How To Write Headlines That Engage Readers and Customers
It’s widely known that sales copywriters use headlines to drive up to as much as 70% of their prospective clients deeper into the meat of a sales letter. But powerful headlines are becoming mission critical elements in the following commonplace web applications:
- Informational webcopy
- Page title tag
- Email subject line
- Landing page headline
- Blog post headline
Some of the most effective headlines working today are built from timeworn headline patterns. They are modeled on successful headlines from the near or distant past. A key part of your swipe file will be headlines, the good, the bad and the ugly.
Successful headline recipes are abundantly available from the following sources on the web:
- Retail books on headlines and sales copy skills
- Copywriters’ ebooks and tip sheets
- Copywriting seminars and courses usually include material on crafting “winning” headlines
- Swipe files.
Some of the most successful copywriters with a strong reputation for winning headlines include the celebrity list of John Carlton, Gary Halbert, Eugene Schwartz, John Caples, Gary Bencivenga, Clayton Makepeace, John Bly, Dan Kennedy, and Bruce Barton.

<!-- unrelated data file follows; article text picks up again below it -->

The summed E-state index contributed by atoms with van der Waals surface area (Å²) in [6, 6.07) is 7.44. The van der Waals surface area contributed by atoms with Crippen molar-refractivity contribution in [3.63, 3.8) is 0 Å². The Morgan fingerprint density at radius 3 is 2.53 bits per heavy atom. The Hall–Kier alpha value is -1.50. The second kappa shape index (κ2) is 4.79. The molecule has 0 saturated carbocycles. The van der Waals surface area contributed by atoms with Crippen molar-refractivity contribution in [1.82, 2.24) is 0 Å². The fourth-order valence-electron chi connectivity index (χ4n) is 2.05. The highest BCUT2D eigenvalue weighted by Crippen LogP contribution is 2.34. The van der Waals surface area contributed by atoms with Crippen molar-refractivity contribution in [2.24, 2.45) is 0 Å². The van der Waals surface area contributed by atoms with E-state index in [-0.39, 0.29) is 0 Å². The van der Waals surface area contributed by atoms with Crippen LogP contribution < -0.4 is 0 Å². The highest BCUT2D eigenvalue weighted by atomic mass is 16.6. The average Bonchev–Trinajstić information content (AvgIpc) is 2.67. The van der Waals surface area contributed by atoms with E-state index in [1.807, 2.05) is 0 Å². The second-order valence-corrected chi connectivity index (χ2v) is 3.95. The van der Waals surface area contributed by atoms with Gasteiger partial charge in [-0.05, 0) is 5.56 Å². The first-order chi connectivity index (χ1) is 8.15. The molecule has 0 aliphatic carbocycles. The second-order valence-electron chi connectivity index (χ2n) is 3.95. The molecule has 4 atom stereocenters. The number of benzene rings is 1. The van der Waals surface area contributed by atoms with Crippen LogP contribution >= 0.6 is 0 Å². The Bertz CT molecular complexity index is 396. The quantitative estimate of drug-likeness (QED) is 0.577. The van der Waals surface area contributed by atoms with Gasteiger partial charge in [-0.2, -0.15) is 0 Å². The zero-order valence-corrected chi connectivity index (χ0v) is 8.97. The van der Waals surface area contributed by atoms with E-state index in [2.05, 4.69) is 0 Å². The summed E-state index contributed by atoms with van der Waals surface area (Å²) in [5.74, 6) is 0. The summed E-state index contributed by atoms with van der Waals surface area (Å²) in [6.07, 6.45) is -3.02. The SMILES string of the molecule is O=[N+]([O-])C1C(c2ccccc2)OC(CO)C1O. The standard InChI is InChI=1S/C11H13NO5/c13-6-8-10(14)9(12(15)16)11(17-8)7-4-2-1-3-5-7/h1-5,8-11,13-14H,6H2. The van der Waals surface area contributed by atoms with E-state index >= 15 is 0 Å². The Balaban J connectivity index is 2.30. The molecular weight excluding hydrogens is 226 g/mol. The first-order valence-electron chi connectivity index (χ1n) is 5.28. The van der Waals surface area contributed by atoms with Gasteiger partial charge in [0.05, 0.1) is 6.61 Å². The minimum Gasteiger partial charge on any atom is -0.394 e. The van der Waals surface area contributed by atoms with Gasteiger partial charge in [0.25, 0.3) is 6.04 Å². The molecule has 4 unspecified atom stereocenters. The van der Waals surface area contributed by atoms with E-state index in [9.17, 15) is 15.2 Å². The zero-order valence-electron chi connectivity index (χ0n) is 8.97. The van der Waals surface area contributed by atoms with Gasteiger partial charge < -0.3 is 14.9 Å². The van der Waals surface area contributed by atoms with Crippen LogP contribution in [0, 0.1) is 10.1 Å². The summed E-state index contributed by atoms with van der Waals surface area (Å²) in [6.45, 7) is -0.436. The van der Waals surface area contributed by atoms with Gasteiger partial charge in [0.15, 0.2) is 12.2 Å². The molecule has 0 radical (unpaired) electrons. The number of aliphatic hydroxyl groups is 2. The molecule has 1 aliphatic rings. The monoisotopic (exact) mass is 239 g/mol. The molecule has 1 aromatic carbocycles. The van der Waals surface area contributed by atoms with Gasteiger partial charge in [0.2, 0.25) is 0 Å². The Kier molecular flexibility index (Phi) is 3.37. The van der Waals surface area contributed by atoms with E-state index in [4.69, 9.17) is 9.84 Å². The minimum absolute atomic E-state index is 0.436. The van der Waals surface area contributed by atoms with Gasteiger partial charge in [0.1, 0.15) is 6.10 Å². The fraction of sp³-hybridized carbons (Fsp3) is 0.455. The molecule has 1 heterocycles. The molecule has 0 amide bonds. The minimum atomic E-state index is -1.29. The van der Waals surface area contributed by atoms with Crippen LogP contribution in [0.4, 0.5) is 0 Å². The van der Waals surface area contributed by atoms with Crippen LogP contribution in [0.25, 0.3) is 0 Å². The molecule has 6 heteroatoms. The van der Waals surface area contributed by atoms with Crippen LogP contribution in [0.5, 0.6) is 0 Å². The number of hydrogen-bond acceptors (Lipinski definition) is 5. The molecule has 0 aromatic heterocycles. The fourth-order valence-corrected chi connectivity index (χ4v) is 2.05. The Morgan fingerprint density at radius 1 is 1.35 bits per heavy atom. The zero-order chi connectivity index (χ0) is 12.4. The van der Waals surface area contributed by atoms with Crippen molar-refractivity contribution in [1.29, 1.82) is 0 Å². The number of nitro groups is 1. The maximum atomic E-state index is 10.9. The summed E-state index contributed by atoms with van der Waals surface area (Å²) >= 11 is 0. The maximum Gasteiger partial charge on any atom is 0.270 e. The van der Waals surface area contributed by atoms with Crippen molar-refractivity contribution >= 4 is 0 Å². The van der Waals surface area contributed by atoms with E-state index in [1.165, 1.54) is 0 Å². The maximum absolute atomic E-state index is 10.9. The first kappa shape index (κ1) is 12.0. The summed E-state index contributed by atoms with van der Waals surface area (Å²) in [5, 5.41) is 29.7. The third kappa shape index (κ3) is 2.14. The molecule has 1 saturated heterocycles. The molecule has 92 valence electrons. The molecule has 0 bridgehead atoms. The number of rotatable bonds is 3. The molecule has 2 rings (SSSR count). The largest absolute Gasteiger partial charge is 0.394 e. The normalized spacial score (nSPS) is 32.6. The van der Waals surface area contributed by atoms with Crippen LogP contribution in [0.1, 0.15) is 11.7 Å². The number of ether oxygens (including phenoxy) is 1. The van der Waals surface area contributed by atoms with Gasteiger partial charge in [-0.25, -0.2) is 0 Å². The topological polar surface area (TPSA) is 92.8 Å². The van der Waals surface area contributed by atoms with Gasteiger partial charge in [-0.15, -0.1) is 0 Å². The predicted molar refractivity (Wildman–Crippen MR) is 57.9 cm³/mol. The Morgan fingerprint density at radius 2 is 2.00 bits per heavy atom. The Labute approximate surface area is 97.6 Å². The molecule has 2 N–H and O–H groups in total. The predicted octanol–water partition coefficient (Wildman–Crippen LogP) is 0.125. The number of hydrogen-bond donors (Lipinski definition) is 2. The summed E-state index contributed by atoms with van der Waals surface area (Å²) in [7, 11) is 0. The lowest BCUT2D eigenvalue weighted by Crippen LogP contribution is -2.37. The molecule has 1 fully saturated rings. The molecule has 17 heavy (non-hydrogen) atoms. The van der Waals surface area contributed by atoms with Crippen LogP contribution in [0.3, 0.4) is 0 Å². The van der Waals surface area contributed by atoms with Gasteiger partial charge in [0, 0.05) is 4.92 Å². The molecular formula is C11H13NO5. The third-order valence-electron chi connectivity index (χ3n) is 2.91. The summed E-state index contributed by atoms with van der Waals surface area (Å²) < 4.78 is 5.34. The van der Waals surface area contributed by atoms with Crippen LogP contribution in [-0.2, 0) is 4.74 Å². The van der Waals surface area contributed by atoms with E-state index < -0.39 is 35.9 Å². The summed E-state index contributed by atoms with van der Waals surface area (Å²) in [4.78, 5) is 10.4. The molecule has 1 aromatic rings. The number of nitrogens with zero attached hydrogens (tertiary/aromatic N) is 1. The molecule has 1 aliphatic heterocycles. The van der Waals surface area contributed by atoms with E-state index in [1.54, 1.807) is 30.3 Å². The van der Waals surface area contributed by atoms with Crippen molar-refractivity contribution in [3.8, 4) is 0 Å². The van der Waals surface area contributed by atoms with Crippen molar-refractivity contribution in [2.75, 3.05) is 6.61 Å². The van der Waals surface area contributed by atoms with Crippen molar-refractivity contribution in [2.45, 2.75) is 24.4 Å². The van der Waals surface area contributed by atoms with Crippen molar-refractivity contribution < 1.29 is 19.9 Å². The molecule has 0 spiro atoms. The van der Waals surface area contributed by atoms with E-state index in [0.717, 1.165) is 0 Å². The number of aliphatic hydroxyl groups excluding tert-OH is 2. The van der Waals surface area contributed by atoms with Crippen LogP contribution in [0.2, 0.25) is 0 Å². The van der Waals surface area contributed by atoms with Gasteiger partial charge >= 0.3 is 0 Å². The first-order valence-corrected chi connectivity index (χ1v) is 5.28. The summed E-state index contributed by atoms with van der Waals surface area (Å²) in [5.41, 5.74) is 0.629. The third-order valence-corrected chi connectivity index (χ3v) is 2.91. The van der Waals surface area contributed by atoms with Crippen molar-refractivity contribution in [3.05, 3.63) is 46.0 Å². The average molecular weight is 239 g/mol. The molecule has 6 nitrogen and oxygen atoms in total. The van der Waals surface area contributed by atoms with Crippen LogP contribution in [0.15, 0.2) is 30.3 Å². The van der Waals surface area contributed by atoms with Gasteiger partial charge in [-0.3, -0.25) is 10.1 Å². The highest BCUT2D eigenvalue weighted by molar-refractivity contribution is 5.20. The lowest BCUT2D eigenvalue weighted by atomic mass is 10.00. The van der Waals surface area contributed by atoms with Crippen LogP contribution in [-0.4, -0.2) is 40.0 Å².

The Most Famous Headline of Them All
John Caples made famous this headline, widely swiped for all kinds of applications:
“They Laughed When I Sat Down at the Piano, But When I Began to Play…!”
Of course the ad is selling a home study course for people who want to learn how to play the piano. But, what makes this now legendary headline SO effective?
Caples purposely appeals to the reader’s self-interest and strikes right at the emotional heart of his prospect. But he could have done that with “Play the Piano Like Beethoven in 48-hours…” Instead, he chose this much more effective strategy: drawing the reader into the middle of a story that was already in progress. Writers call this “in medias res”—in mid-action or mid-story.
You will notice how often Caples’ headline is swiped to varying degrees of effectiveness.
Common Headline Formulas
- How to…
- New Discovery
- Never [do this] again…
- Five Common Mistakes in [this thing] and How to Avoid Them Forever
- Do you make these mistakes in [this]?